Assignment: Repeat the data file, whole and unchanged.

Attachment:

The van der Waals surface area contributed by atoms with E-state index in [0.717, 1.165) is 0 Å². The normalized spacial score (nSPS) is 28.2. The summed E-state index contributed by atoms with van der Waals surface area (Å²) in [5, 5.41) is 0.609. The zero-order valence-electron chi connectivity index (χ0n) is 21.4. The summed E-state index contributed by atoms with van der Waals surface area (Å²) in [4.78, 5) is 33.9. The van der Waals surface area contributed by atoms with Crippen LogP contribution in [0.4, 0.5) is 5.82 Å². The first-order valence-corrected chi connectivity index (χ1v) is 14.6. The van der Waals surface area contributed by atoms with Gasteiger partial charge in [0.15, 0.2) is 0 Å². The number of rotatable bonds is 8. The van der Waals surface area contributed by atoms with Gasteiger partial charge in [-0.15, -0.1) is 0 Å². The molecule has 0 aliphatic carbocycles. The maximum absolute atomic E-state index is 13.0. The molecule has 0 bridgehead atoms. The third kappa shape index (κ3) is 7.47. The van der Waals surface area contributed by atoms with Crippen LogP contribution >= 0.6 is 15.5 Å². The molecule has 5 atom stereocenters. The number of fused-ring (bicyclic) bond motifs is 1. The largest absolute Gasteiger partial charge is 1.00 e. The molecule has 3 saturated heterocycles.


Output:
The van der Waals surface area contributed by atoms with E-state index in [0.717, 1.165) is 0 Å². The normalized spacial score (nSPS) is 28.2. The summed E-state index contributed by atoms with van der Waals surface area (Å²) in [5, 5.41) is 0.609. The zero-order valence-electron chi connectivity index (χ0n) is 21.4. The summed E-state index contributed by atoms with van der Waals surface area (Å²) in [4.78, 5) is 33.9. The van der Waals surface area contributed by atoms with Crippen LogP contribution in [0.4, 0.5) is 5.82 Å². The first-order valence-corrected chi connectivity index (χ1v) is 14.6. The van der Waals surface area contributed by atoms with Gasteiger partial charge in [0.15, 0.2) is 0 Å². The number of rotatable bonds is 8. The van der Waals surface area contributed by atoms with Gasteiger partial charge in [-0.15, -0.1) is 0 Å². The molecule has 0 aliphatic carbocycles. The maximum absolute atomic E-state index is 13.0. The molecule has 0 bridgehead atoms. The third kappa shape index (κ3) is 7.47. The van der Waals surface area contributed by atoms with Crippen LogP contribution >= 0.6 is 15.5 Å². The molecule has 5 atom stereocenters. The number of fused-ring (bicyclic) bond motifs is 1. The largest absolute Gasteiger partial charge is 1.00 e. The molecule has 3 saturated heterocycles.